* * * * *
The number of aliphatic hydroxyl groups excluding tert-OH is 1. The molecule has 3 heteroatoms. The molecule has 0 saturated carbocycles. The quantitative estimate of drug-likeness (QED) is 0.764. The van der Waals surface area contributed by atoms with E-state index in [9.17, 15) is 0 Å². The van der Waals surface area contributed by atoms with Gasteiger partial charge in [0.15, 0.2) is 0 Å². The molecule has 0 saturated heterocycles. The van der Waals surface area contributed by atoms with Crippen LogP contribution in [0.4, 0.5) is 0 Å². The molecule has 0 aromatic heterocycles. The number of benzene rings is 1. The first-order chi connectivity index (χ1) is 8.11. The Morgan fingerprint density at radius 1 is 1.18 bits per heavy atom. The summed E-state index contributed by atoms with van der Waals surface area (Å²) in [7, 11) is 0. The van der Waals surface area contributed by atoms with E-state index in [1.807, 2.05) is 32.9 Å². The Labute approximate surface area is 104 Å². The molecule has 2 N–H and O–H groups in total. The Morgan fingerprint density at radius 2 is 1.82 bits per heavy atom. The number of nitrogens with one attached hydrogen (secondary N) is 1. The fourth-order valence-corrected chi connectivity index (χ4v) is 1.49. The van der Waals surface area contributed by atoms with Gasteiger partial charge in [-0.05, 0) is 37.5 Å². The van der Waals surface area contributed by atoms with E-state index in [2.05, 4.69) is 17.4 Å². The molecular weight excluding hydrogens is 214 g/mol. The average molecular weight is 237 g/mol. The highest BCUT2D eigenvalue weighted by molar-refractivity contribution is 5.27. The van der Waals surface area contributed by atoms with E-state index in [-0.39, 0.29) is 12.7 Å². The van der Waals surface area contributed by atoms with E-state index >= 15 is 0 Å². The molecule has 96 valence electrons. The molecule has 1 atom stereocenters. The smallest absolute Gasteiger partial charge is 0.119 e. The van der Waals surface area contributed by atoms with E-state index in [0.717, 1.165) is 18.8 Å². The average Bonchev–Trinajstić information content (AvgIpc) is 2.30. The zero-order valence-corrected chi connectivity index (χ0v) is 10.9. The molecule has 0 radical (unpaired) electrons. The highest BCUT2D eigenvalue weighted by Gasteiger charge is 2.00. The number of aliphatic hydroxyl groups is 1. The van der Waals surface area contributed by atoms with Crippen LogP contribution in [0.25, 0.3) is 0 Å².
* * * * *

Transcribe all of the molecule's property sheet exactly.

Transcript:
The number of aliphatic hydroxyl groups excluding tert-OH is 1. The molecule has 3 heteroatoms. The molecule has 0 saturated carbocycles. The quantitative estimate of drug-likeness (QED) is 0.764. The van der Waals surface area contributed by atoms with E-state index in [9.17, 15) is 0 Å². The van der Waals surface area contributed by atoms with Gasteiger partial charge in [0.15, 0.2) is 0 Å². The molecule has 0 saturated heterocycles. The van der Waals surface area contributed by atoms with Crippen LogP contribution in [0.4, 0.5) is 0 Å². The molecule has 0 aromatic heterocycles. The number of benzene rings is 1. The first-order chi connectivity index (χ1) is 8.11. The Morgan fingerprint density at radius 1 is 1.18 bits per heavy atom. The summed E-state index contributed by atoms with van der Waals surface area (Å²) in [7, 11) is 0. The van der Waals surface area contributed by atoms with E-state index in [1.807, 2.05) is 32.9 Å². The Labute approximate surface area is 104 Å². The molecule has 2 N–H and O–H groups in total. The Morgan fingerprint density at radius 2 is 1.82 bits per heavy atom. The number of nitrogens with one attached hydrogen (secondary N) is 1. The fourth-order valence-corrected chi connectivity index (χ4v) is 1.49. The van der Waals surface area contributed by atoms with Gasteiger partial charge in [-0.05, 0) is 37.5 Å². The van der Waals surface area contributed by atoms with E-state index in [2.05, 4.69) is 17.4 Å². The molecular weight excluding hydrogens is 214 g/mol. The average molecular weight is 237 g/mol. The highest BCUT2D eigenvalue weighted by molar-refractivity contribution is 5.27. The van der Waals surface area contributed by atoms with E-state index in [-0.39, 0.29) is 12.7 Å². The van der Waals surface area contributed by atoms with E-state index >= 15 is 0 Å². The molecule has 96 valence electrons. The molecule has 1 atom stereocenters. The smallest absolute Gasteiger partial charge is 0.119 e. The van der Waals surface area contributed by atoms with E-state index in [0.717, 1.165) is 18.8 Å². The average Bonchev–Trinajstić information content (AvgIpc) is 2.30. The zero-order valence-corrected chi connectivity index (χ0v) is 10.9. The molecule has 0 radical (unpaired) electrons. The highest BCUT2D eigenvalue weighted by Gasteiger charge is 2.00. The number of aliphatic hydroxyl groups is 1. The van der Waals surface area contributed by atoms with Crippen LogP contribution in [0.25, 0.3) is 0 Å².